144 years later, London is one of the biggest international hubs in the world. A metropolis that has to enable and provide mobility for 8 million inhabitants and approximately 7 million commuters and visitors. London is not only at the center of the British railway network, but it is also the meeting point for the most important highways – and six airports provide connections across the world. In addition, London has the oldest subway system in the world.

Mobile. More mobile. Congestion.

However, the ever-increasing mobility requirements pose a growing problem for modern cities. Not only is the environmental impact increasing, but the crowds of people are also increasingly obstructing each other. This causes the traffic to slow down until it almost comes to a halt and creates real economic damage.

speed inside cities remains at 10 to 15 km/h – the same as at the time of horse-drawn carriages. Traffic jams, finding a parking space, traffic regulations and standstills are slowing down traffic to the effective speed of one single horse.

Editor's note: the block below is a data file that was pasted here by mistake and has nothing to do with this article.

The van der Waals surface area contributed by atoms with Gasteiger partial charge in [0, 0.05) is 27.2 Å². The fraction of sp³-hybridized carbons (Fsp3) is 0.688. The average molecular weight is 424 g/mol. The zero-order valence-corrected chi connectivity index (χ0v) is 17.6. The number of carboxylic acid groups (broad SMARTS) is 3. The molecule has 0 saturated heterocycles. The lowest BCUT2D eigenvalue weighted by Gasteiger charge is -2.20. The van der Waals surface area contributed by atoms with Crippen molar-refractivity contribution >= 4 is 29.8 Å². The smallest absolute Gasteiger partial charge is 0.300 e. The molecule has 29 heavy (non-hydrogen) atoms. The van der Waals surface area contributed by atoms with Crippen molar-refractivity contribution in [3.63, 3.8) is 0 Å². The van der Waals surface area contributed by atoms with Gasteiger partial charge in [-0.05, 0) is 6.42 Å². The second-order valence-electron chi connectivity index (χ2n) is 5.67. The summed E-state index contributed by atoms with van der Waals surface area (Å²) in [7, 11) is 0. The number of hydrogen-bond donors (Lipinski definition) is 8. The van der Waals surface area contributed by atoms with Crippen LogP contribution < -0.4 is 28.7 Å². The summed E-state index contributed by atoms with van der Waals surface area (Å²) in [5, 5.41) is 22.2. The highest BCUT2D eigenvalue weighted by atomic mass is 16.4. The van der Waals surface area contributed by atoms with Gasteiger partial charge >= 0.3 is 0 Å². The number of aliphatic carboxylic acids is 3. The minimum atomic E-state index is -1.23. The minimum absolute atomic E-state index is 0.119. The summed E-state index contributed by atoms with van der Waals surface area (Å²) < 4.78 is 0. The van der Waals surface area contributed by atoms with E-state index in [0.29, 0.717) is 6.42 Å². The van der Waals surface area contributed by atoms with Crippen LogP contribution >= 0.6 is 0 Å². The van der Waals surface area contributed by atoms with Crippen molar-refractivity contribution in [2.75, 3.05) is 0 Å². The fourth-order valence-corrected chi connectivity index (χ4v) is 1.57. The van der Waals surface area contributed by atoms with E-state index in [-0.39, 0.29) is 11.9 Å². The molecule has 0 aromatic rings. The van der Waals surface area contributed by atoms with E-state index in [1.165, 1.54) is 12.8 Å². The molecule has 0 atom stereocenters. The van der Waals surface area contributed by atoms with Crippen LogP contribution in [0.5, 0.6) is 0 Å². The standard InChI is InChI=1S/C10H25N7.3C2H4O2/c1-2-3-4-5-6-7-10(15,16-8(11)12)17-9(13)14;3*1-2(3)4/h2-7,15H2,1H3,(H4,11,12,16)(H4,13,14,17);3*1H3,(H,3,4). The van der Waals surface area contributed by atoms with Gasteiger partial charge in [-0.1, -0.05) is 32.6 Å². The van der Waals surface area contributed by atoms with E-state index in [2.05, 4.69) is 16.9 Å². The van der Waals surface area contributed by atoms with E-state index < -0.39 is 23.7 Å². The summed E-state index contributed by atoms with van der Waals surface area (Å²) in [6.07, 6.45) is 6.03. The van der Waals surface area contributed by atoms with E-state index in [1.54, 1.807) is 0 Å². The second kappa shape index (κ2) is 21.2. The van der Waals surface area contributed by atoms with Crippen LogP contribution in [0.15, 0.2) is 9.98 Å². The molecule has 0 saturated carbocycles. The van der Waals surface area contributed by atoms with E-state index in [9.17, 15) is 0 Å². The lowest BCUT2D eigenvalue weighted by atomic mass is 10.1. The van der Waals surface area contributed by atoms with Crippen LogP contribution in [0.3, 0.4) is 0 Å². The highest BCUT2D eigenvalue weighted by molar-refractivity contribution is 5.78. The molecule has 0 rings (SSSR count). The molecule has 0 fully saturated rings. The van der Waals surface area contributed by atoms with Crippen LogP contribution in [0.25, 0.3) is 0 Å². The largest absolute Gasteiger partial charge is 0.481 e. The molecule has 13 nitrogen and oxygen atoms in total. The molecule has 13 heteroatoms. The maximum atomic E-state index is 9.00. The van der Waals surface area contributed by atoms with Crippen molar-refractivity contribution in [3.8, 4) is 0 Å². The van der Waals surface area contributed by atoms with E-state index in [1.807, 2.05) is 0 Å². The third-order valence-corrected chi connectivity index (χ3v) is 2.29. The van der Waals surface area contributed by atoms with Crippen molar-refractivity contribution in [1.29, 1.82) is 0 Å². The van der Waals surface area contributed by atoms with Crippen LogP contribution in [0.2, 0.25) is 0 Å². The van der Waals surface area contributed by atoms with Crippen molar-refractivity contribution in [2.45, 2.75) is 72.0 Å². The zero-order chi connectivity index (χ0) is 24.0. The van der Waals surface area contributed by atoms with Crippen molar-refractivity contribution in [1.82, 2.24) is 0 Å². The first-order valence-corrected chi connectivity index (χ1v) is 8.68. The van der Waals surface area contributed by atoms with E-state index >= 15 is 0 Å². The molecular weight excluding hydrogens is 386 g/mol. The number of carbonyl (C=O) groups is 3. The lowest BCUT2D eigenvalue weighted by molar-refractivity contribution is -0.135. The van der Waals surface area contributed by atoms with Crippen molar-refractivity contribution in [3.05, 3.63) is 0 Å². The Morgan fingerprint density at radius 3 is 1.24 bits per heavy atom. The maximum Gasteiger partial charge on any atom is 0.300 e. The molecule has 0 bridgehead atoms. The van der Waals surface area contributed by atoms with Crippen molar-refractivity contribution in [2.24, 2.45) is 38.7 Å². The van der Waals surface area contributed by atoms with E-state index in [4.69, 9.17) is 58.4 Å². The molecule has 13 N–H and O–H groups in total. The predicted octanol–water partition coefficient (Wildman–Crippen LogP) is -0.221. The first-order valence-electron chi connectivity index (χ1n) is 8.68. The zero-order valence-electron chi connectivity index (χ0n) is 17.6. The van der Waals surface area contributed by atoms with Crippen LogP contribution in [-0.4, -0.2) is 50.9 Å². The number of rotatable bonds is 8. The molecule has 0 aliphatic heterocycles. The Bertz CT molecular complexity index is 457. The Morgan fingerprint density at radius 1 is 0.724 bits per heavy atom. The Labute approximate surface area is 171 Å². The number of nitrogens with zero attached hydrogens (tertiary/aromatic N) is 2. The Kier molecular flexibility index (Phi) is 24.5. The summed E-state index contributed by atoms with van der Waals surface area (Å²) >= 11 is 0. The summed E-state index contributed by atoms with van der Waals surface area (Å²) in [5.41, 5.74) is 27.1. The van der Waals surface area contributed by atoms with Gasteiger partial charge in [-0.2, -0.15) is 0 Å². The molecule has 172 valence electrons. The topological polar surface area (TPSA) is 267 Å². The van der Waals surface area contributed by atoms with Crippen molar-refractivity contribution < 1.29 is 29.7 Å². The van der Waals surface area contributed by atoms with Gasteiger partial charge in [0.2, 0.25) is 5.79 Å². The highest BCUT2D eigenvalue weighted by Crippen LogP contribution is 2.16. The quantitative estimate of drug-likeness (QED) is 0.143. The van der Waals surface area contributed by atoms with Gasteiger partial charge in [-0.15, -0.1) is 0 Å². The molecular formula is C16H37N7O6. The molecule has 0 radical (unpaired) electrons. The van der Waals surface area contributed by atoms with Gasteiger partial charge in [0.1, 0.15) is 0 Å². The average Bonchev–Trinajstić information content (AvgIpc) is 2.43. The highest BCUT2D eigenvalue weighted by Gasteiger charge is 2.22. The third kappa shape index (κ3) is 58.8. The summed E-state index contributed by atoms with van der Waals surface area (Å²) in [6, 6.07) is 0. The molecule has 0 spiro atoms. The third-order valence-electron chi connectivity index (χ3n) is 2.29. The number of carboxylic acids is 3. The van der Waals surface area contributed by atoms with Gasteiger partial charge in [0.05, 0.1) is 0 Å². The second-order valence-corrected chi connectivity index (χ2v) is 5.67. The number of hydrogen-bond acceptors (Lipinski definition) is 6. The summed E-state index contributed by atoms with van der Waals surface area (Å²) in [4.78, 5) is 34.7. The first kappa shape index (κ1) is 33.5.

The development of future concepts that network cities in a sustainable manner, enable car-to-car communication and provide intelligent transport systems is thus all the more urgent. Even now, a change in people’s usage habits is evident – means of transport are selected more spontaneously and according to the traffic situation.

Big city pollution

In Phileas Fogg’s day, you may have had your sleep disturbed by the sound of the rattling of the carriage wheels. You may also have been disgusted by the smell of horse droppings. However, the emissions of a modern city today are much greater. Vehicle emissions, particulate matter, noise and light pollution are increasingly the cause of serious health problems. This is why the mechanical engineering sector is working hard on solutions which reduce or eliminate harmful emissions. Electromobility here is key.

… particulate pollution caused by construction machinery nationwide is less than 1 percent?